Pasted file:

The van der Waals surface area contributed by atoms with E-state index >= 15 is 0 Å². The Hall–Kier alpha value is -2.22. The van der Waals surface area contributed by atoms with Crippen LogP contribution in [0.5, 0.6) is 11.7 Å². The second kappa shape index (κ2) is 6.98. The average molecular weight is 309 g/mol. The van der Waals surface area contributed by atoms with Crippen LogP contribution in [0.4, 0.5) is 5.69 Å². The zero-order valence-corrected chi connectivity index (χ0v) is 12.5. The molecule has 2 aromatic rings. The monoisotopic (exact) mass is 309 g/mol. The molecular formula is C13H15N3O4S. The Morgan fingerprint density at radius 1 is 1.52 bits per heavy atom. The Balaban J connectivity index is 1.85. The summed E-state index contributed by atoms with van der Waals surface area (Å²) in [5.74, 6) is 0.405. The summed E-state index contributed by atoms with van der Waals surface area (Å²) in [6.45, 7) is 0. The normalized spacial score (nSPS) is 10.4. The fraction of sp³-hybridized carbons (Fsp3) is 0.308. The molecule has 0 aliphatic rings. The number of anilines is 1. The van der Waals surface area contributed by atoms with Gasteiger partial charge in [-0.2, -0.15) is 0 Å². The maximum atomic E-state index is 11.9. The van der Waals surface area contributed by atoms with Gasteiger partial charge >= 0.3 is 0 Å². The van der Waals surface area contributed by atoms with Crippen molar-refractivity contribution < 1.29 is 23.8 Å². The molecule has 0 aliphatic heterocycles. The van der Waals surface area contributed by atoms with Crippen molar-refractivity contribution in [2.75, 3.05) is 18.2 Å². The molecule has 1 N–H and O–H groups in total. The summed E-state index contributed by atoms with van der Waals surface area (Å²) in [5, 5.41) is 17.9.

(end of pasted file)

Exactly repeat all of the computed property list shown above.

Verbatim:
The van der Waals surface area contributed by atoms with E-state index >= 15 is 0 Å². The Hall–Kier alpha value is -2.22. The van der Waals surface area contributed by atoms with Crippen LogP contribution in [0.5, 0.6) is 11.7 Å². The second kappa shape index (κ2) is 6.98. The average molecular weight is 309 g/mol. The van der Waals surface area contributed by atoms with Crippen LogP contribution in [0.4, 0.5) is 5.69 Å². The zero-order valence-corrected chi connectivity index (χ0v) is 12.5. The molecule has 2 aromatic rings. The monoisotopic (exact) mass is 309 g/mol. The molecular formula is C13H15N3O4S. The Morgan fingerprint density at radius 1 is 1.52 bits per heavy atom. The Balaban J connectivity index is 1.85. The summed E-state index contributed by atoms with van der Waals surface area (Å²) in [5.74, 6) is 0.405. The summed E-state index contributed by atoms with van der Waals surface area (Å²) in [6.45, 7) is 0. The normalized spacial score (nSPS) is 10.4. The fraction of sp³-hybridized carbons (Fsp3) is 0.308. The molecule has 0 aliphatic rings. The number of anilines is 1. The van der Waals surface area contributed by atoms with Gasteiger partial charge in [-0.2, -0.15) is 0 Å². The maximum atomic E-state index is 11.9. The van der Waals surface area contributed by atoms with Gasteiger partial charge >= 0.3 is 0 Å². The van der Waals surface area contributed by atoms with Crippen molar-refractivity contribution < 1.29 is 23.8 Å². The molecule has 0 aliphatic heterocycles. The van der Waals surface area contributed by atoms with Crippen molar-refractivity contribution in [2.75, 3.05) is 18.2 Å². The molecule has 1 N–H and O–H groups in total. The summed E-state index contributed by atoms with van der Waals surface area (Å²) in [5, 5.41) is 17.9.